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Posts Tagged ‘bbc

What I ate for Christmas and Boxing day

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Here’s the recipes I used direct and for Evernote:

Thanks to BBC, Roasting Times, About and SimplyRecipes I had a wonderful feast!


Written by Daniël W. Crompton (webhat)

December 25, 2011 at 9:25 pm

Automated Spotify Playlists #music

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To celebrate the release of Spotify in the US I'll highlight 3 fun Spotify mashups which can be used to create playlists for Spotify.

BBCify mashes up radio listings from the BBC with Spotify to create playlists of shows, it also creates a central playlist which is updated daily with the music from the shows.

Lastify connects to and uses information from's recommendations and creates a personalised playlists with recommended artists in Spotify.

The last Spotify mashup is biblify, which is again a playlist generator for Spotify. biblify using the latest album reviews from various sources, including The Guardian, NME, Pitchfork, Uncut, Drowned In Sound, The Fly and the BBC.

Have fun listening to music!

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Written by Daniël W. Crompton (webhat)

July 16, 2011 at 1:32 pm

YouTube, what’s the use?

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I have had enough of the location restriction. What’s honestly the use of restricting me from watching something on YouTube? I can subscribe to a channel which then disallows me from watching the movie. It makes it even more interesting when I can get all the BBC channels from the cable or digital television here in the Netherlands, yet can’t watch the repeats on BBC’s or YouTube’s websites.

I’m against piracy, seriously against it, so I try to get things legally. I don’t download music or films, even though it’s perfectly legal in the country I live in. I watch all the stupid adverts on MSNBC’s news items, even though I figured out years ago how to skip them.

This is why I like Google Video, though I still fear Googlezon.

Who else thinks it irony that Google owns Youtube?

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Written by Daniël W. Crompton (webhat)

September 2, 2008 at 10:13 pm

My fingers tell me

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I was watching one of these science programs on National Geographic about the connection of the relation between testosterone exposure in the womb and finger length.

The foetus makes most of the testosterone itself. In males, it comes from the testes and adrenal glands; in females from the adrenals alone. Only a small amount will comes from the mother. In women this results in the ring finger and index finger being about the same length. However in men the index finger will usually be the shorter of the two digits.
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Written by Daniël W. Crompton (webhat)

July 8, 2008 at 8:48 pm

Free phone connections

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After reading the article “BBC News: Talk is cheap and getting cheaper” I thought I might try the services from the providers mentioned in the article:

Let me start by saying I’m not an expert on internet phones, SIP, Skype or Asterisk. Having said that I am running an Asterisk server with 5 international numbers: 2 from the Netherlands, 1 German, 1 Swiss and 1 UK number. It is also hooked into my own landlines and exchanges calls with my Asterisk server. I’ve also hooked in a tiptel cyberBOX 100[pdf] for my Skype which is also routed into my Asterisk. So with the exception of my mobile phone my phone costs are not that high.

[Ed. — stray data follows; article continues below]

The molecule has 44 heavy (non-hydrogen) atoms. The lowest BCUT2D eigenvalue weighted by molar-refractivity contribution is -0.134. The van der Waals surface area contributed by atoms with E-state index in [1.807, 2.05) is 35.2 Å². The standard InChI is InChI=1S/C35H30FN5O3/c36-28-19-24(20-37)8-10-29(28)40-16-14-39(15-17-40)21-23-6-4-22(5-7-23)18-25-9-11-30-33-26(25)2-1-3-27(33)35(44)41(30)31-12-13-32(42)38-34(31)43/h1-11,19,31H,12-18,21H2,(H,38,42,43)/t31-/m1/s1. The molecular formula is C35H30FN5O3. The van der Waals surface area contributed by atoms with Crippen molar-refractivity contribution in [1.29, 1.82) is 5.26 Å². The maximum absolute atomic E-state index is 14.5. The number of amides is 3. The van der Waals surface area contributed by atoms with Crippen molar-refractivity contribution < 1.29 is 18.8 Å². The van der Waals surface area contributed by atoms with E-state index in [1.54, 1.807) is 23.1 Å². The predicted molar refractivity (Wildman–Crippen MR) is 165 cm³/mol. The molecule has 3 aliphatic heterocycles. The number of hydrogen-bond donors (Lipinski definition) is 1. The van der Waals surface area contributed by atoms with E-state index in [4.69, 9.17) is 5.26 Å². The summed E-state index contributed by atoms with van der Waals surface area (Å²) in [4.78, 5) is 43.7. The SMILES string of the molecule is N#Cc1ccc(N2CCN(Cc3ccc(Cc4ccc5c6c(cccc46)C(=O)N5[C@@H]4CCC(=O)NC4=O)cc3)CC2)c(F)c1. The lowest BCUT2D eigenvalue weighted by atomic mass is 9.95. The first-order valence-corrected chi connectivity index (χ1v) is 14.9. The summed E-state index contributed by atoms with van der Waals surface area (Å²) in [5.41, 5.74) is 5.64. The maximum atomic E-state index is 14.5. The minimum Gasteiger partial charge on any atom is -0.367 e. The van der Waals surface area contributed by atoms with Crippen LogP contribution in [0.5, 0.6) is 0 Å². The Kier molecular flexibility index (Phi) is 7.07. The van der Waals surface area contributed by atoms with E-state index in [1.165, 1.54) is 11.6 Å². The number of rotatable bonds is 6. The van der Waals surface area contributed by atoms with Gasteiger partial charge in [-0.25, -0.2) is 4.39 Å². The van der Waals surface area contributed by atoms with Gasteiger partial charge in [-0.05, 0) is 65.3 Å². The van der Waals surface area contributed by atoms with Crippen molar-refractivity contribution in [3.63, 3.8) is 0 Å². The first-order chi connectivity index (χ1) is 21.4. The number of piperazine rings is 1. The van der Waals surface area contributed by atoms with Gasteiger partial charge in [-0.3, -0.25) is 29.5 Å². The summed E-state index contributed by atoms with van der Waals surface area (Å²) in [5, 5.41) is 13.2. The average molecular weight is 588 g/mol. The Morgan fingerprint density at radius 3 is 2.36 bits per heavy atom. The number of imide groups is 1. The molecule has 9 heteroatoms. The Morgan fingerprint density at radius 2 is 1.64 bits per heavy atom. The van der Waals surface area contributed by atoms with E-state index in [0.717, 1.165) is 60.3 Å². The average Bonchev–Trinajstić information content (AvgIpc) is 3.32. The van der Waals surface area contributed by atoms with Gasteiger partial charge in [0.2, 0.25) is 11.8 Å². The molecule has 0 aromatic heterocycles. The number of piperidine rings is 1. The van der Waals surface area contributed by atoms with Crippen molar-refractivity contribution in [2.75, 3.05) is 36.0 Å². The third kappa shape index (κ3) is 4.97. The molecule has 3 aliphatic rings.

I received 2.00 Euros free and used it to call my home phone from my mobile. Sadly the noise reduction didn’t make my phones sing. I could only hear my voice in one of the phones at a time, which would make it difficult to interrupt my irritating friends when they are telling me a boring story I don’t want to hear. Besides from which it costs 0.12 Euros to call my mobile from a landline. There is an Outlook plugin, but I didn’t try it as I didn’t want it to mess with my contacts, besides from which I use SkypeOut as it includes my Skype addresses.


I actually assumed that this was also a phone2phone connector, but it doesn’t make clear how to do this. It is a SIP service and it’s possible to get 0207 (London) and 0870 numbers, but this costs £11.75


They offers calls from my landline to my mobile for 0.10 Euros, but as with Jajah the quality leaves a lot to be desired. Being a SIP service means they also offer all the possibilities that a standard SIP service does. (FYI: is the same company as

Project Gizmo

Seems like one of the nicest of the above. A call-in number for 3 or 12 month cost $12 and $35 respectively, although you can get a free area 775 number. Again it’s a SIP service. (I must say I might hook up the free area 775 number to my Asterisk, if I have the time to test it out.)


It didn’t surprise me that all of the above are SIP services or that they actually cost money. Nor did it surprise me that the overall quality was poor. What did surprise me is that I found nothing new in the features offered. Basically they setup an Asterisk server, bought a range of phone numbers, cheap minutes, bandwidth, and a space on a phonebank. And now they are earning money.

Perhaps I should start an Internet PBX, or just open up the one I’m using now. Although I think the real killer app would be having a service which chooses the cheapest service for each call and routes the calls according to the price.

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Written by Daniël W. Crompton (webhat)

August 12, 2006 at 7:27 pm

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